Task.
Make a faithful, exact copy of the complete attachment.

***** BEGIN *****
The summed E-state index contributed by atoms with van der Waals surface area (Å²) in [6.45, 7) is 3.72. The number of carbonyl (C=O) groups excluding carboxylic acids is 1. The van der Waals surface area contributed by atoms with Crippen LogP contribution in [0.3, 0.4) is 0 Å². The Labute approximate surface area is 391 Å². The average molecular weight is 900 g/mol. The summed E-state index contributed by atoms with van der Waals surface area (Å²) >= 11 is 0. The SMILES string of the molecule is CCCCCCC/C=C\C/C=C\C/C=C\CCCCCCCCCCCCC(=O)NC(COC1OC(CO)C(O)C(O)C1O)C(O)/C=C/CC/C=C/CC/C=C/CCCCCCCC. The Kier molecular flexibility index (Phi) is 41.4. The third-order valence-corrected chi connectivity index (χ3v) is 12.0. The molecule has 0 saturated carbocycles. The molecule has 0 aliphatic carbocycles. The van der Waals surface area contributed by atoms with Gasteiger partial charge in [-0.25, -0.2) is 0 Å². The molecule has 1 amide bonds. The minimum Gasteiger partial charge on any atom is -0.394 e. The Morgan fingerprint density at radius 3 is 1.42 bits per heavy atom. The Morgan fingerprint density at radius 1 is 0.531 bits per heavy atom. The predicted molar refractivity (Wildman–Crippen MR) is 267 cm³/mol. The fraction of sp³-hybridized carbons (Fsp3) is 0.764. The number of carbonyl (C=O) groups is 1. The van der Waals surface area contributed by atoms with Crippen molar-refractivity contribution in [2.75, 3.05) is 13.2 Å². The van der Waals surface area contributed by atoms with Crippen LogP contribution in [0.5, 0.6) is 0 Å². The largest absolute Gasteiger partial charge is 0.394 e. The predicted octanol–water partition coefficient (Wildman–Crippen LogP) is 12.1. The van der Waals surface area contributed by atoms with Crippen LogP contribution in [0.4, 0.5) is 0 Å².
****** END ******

The summed E-state index contributed by atoms with van der Waals surface area (Å²) in [6.45, 7) is 3.72. The number of carbonyl (C=O) groups excluding carboxylic acids is 1. The van der Waals surface area contributed by atoms with Crippen LogP contribution in [0.3, 0.4) is 0 Å². The Labute approximate surface area is 391 Å². The average molecular weight is 900 g/mol. The summed E-state index contributed by atoms with van der Waals surface area (Å²) >= 11 is 0. The SMILES string of the molecule is CCCCCCC/C=C\C/C=C\C/C=C\CCCCCCCCCCCCC(=O)NC(COC1OC(CO)C(O)C(O)C1O)C(O)/C=C/CC/C=C/CC/C=C/CCCCCCCC. The Kier molecular flexibility index (Phi) is 41.4. The third-order valence-corrected chi connectivity index (χ3v) is 12.0. The molecule has 0 saturated carbocycles. The molecule has 0 aliphatic carbocycles. The van der Waals surface area contributed by atoms with Gasteiger partial charge in [-0.25, -0.2) is 0 Å². The molecule has 1 amide bonds. The minimum Gasteiger partial charge on any atom is -0.394 e. The Morgan fingerprint density at radius 3 is 1.42 bits per heavy atom. The Morgan fingerprint density at radius 1 is 0.531 bits per heavy atom. The predicted molar refractivity (Wildman–Crippen MR) is 267 cm³/mol. The fraction of sp³-hybridized carbons (Fsp3) is 0.764. The number of carbonyl (C=O) groups is 1. The van der Waals surface area contributed by atoms with Crippen molar-refractivity contribution in [2.75, 3.05) is 13.2 Å². The van der Waals surface area contributed by atoms with Crippen LogP contribution in [0.5, 0.6) is 0 Å². The largest absolute Gasteiger partial charge is 0.394 e. The predicted octanol–water partition coefficient (Wildman–Crippen LogP) is 12.1. The van der Waals surface area contributed by atoms with Crippen LogP contribution in [0.4, 0.5) is 0 Å².